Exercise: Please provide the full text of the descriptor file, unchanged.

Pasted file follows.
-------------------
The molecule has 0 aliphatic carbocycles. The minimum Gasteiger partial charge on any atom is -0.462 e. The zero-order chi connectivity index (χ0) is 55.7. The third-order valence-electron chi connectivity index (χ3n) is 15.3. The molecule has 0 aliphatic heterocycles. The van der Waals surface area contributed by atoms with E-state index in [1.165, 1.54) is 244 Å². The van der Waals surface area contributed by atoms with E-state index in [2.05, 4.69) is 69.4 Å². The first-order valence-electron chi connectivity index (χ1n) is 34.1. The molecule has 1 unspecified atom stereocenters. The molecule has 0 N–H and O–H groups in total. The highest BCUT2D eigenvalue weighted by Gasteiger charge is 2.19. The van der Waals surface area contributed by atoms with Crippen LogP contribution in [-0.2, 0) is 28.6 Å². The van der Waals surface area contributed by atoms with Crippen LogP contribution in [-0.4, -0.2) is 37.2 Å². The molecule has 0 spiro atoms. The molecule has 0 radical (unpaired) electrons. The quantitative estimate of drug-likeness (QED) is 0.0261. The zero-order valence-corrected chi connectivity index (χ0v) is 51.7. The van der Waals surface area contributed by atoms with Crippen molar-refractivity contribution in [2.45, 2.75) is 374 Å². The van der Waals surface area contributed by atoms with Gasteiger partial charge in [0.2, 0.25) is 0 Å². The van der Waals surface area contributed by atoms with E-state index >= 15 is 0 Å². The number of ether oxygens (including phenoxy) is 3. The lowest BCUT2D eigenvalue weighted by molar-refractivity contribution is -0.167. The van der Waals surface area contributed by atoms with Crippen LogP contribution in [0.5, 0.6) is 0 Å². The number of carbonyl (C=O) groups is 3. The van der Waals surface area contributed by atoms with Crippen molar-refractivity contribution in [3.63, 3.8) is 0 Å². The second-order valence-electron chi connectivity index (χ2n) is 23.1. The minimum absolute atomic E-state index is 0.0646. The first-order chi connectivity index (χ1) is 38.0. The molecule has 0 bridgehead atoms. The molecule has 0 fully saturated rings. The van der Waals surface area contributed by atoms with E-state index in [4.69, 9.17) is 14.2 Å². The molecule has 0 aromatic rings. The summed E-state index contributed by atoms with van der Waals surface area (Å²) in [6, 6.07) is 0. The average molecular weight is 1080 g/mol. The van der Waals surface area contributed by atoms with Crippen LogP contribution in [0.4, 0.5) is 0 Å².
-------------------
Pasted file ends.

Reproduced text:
The molecule has 0 aliphatic carbocycles. The minimum Gasteiger partial charge on any atom is -0.462 e. The zero-order chi connectivity index (χ0) is 55.7. The third-order valence-electron chi connectivity index (χ3n) is 15.3. The molecule has 0 aliphatic heterocycles. The van der Waals surface area contributed by atoms with E-state index in [1.165, 1.54) is 244 Å². The van der Waals surface area contributed by atoms with E-state index in [2.05, 4.69) is 69.4 Å². The first-order valence-electron chi connectivity index (χ1n) is 34.1. The molecule has 1 unspecified atom stereocenters. The molecule has 0 N–H and O–H groups in total. The highest BCUT2D eigenvalue weighted by Gasteiger charge is 2.19. The van der Waals surface area contributed by atoms with Crippen LogP contribution in [-0.2, 0) is 28.6 Å². The van der Waals surface area contributed by atoms with Crippen LogP contribution in [-0.4, -0.2) is 37.2 Å². The molecule has 0 spiro atoms. The molecule has 0 radical (unpaired) electrons. The quantitative estimate of drug-likeness (QED) is 0.0261. The zero-order valence-corrected chi connectivity index (χ0v) is 51.7. The van der Waals surface area contributed by atoms with Crippen molar-refractivity contribution in [2.45, 2.75) is 374 Å². The van der Waals surface area contributed by atoms with Gasteiger partial charge in [0.2, 0.25) is 0 Å². The van der Waals surface area contributed by atoms with E-state index >= 15 is 0 Å². The number of ether oxygens (including phenoxy) is 3. The lowest BCUT2D eigenvalue weighted by molar-refractivity contribution is -0.167. The van der Waals surface area contributed by atoms with Crippen LogP contribution in [0.5, 0.6) is 0 Å². The number of carbonyl (C=O) groups is 3. The van der Waals surface area contributed by atoms with Crippen molar-refractivity contribution in [3.63, 3.8) is 0 Å². The second-order valence-electron chi connectivity index (χ2n) is 23.1. The minimum absolute atomic E-state index is 0.0646. The first-order chi connectivity index (χ1) is 38.0. The molecule has 0 bridgehead atoms. The molecule has 0 fully saturated rings. The van der Waals surface area contributed by atoms with E-state index in [4.69, 9.17) is 14.2 Å². The molecule has 0 aromatic rings. The summed E-state index contributed by atoms with van der Waals surface area (Å²) in [6, 6.07) is 0. The average molecular weight is 1080 g/mol. The van der Waals surface area contributed by atoms with Crippen LogP contribution in [0.4, 0.5) is 0 Å².